Companies and individuals face a range of problems every day. Some of these problems are the direct consequences of our reactions or actions to the situations we face. While we fail to explore the nuances and complexity of a problem, our response is not as elastic and effective as it should be. Systems today are uncertain, volatile, complex and ambiguous and dominant dynamics are beyond our control. Production the right decisions or responding optimally is therefore far more challenging than previously.
It is not very complicated to be a decision-maker; we all make decisions daily. The tricky part is to make right decision. Herbert Simon, a very renowned business scholar, believes we have bounded rationality. This means that even as we are rational beings, our rationality is limited. We don't have all the information and can't observe everything that makes it more difficult to make the right decisions. As well, the speed of execution is increasing constantly and markets and systems respond almost immediately that makes decision-making challenging even perilous. However, as politicians have also learned, this is not the end of the world. We can yet control and predict some factors and make good decisions.
In today's world, it will be very positive to believe that a single effect causes a given problem. More troubling is assumption that addressing this effect would resolve the problem. Though we know there are different degrees of complexity, that different depths of knowledge are necessary to understand a problem or know an opportunity, we casually assume that a problem has only one cause. We often hear that if something is very simple and too good to be true, it regularly is. Accurately!
If this were not the case, it would be simple to reply the following questions: What is happening? Why are we unable to find out lasting solutions? Why are numerous historical companies, the pride of nations, going bankrupt? Why are countries yet failing?
Our socio-economic system is very complex and continues to develop and evolve. As Heraclitus wrote around 500 BC: The only constant is vary.
Therefore, it is important to always identify the difficulty, to describe the boundaries of the problem, and to analyse the future paths and impact. There is most surely a relation between a system's history, its present state and its future state, but this does not mean that similar solutions can be applied to the same problem at different times in history. As well, solutions often depend on changes in different parts of the world. We must therefore build tailor-made solutions for each problem, every time.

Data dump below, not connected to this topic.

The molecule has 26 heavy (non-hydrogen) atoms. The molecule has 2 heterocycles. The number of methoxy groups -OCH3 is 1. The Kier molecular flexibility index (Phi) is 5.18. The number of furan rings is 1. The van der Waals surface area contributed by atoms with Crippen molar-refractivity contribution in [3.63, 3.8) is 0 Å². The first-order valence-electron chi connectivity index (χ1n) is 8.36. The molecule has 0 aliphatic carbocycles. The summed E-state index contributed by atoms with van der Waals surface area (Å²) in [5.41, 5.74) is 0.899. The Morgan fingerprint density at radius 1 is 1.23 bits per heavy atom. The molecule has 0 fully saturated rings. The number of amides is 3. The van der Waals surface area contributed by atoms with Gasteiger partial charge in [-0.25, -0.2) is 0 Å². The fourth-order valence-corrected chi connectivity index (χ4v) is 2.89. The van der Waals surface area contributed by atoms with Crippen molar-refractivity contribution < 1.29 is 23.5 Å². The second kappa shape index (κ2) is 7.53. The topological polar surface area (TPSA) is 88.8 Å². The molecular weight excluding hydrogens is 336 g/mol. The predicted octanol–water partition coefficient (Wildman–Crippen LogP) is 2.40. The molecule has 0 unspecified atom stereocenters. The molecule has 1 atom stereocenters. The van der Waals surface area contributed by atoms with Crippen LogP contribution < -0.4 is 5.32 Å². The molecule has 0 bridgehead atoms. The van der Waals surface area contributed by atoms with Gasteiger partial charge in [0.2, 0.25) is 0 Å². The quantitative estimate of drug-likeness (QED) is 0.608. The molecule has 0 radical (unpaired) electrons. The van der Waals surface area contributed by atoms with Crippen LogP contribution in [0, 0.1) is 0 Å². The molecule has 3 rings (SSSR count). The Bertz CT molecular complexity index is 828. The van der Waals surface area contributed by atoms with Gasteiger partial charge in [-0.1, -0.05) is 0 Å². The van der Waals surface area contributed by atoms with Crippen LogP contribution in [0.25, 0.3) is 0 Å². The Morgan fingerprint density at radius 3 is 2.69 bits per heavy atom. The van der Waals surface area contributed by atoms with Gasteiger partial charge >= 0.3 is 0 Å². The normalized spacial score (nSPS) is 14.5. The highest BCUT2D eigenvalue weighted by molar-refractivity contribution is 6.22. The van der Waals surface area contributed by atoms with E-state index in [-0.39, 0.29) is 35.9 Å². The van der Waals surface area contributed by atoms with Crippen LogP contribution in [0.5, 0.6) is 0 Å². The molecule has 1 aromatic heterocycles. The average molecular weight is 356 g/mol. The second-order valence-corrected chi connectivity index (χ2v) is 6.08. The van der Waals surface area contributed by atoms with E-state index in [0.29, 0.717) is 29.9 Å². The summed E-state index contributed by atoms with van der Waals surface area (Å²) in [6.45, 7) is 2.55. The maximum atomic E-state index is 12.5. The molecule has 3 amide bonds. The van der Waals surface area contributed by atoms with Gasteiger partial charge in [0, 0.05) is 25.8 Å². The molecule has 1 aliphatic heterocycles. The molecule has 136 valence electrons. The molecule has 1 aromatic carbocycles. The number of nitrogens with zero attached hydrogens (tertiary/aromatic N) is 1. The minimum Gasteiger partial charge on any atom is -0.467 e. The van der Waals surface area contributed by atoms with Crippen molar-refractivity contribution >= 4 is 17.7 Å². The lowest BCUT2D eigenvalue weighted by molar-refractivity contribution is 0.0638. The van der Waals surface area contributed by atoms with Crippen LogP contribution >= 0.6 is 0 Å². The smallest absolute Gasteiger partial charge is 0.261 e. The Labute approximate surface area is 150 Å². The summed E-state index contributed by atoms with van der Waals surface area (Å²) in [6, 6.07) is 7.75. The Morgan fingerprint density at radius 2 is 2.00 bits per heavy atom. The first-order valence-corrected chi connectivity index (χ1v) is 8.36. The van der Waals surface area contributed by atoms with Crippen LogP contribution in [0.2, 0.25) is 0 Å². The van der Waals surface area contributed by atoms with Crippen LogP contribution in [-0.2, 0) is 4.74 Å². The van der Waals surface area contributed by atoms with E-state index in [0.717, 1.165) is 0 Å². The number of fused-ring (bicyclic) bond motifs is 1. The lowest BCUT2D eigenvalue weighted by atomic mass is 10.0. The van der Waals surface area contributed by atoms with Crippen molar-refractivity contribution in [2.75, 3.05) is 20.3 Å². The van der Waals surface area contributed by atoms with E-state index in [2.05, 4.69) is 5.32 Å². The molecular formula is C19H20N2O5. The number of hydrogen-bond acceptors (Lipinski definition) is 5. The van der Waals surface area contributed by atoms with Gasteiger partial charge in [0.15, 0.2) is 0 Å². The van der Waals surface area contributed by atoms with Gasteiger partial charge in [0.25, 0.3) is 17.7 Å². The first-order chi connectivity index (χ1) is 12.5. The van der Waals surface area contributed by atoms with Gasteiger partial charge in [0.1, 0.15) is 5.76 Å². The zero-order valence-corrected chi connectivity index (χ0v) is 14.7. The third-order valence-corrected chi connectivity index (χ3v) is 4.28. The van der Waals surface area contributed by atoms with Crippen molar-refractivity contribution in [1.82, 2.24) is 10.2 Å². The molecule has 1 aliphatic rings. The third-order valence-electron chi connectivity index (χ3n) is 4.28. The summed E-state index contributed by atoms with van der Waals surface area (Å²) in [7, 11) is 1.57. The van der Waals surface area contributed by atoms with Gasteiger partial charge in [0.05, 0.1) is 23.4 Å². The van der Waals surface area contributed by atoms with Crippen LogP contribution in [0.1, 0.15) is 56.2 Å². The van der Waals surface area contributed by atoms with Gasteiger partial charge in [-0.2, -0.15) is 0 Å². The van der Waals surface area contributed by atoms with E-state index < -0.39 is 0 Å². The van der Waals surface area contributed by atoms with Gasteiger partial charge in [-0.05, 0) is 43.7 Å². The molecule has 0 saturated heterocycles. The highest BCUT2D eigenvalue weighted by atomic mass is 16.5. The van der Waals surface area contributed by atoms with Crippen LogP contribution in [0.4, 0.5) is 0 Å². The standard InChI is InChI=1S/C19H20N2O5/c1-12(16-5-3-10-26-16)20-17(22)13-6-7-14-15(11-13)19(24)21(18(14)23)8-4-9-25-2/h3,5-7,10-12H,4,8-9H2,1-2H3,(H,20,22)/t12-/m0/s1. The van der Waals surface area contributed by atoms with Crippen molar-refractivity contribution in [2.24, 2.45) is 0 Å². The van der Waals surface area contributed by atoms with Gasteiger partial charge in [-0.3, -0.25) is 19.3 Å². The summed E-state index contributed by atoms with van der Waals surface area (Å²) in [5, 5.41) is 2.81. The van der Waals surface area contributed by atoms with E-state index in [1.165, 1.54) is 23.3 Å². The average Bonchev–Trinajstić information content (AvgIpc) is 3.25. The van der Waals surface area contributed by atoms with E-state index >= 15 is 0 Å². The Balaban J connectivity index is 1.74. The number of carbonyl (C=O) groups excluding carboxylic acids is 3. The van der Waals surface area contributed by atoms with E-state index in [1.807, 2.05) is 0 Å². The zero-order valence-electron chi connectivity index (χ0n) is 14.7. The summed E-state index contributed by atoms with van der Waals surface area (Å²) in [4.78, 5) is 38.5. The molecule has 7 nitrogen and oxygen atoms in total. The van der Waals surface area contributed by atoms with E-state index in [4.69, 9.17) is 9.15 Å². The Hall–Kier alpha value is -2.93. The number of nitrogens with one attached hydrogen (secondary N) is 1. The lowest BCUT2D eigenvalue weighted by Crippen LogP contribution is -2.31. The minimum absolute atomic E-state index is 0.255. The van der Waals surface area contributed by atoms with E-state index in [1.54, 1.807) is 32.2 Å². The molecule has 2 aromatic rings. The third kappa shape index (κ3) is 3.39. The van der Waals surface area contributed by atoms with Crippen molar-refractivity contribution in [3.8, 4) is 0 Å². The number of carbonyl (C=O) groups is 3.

Two Swiss companies, Bühler and DSM, started off with much unbeaten business models. They decided to enter a new market China and failed unhappily. They used a linear move towards and simply replicated their well-tested plan in a very different socio-economic and cultural context. After a subsequent careful assessment of their fault and a systemic analysis of the markets they wanted to access, they crafted a successful strategic plan, with contributions from dissimilar stakeholders. This plan involved moving from an exclusive focus on product growth to adopting a more comprehensive approach that prioritized the local context. This more transparent and collaborative procedure allowed the companies to better understand consumer preferences and to involve some stakeholders, which determined their last success.
Based on our experience in working with the public and private sector, we've identified the following steps to guide decision-makers and strategists, who can help them, turn the most complex issues into opportunities.
Recognize the causes and effects of the problem across social, economic and environmental dimensions. The system is categorized by feedbacks within and across sectors that may create synergies or side effects. All these different dimensions must therefore be carefully analysed.
The collapse of Lehman Brothers was the first event to focus the world's attention on the financial disaster. But it did not supply decision-makers with sufficient information about the real cause of the financial crisis. It was only a symptom, not cause. It was just one event in growing concerns about the banking system's stability, slowdown of the housing market and the economy as a whole. These trends all provided precious information about system's previous direction.
Make use of a multistakeholder approach to account for some points of view and to incorporate as much varied knowledge as possible in analysis. Solving complexity requires collaboration from actors (public, private, civil society) in dissimilar sectors (economic, social, and environmental), levels (international, national, regional) and interests. Only diversity can resolve complex problems such as global warming or unemployment. Each stakeholder brings different, frequently unique, assets to the table. Companies, such as, have financial means, whereas NGOs have local knowledge and the power that comes from working with volunteers.
One instance of the importance of multiple perspectives and ideas for business development is Procter & Gamble's (P&G) success with its open innovation programme Connect + Develop. It consists of an internet platform where companies and entrepreneurs are able to propose innovative business solutions to meet P&G needs. This open approach provides P&G with a variety of options. It then chooses the most expensive options and develops them in collaboration with person or company that proposed them.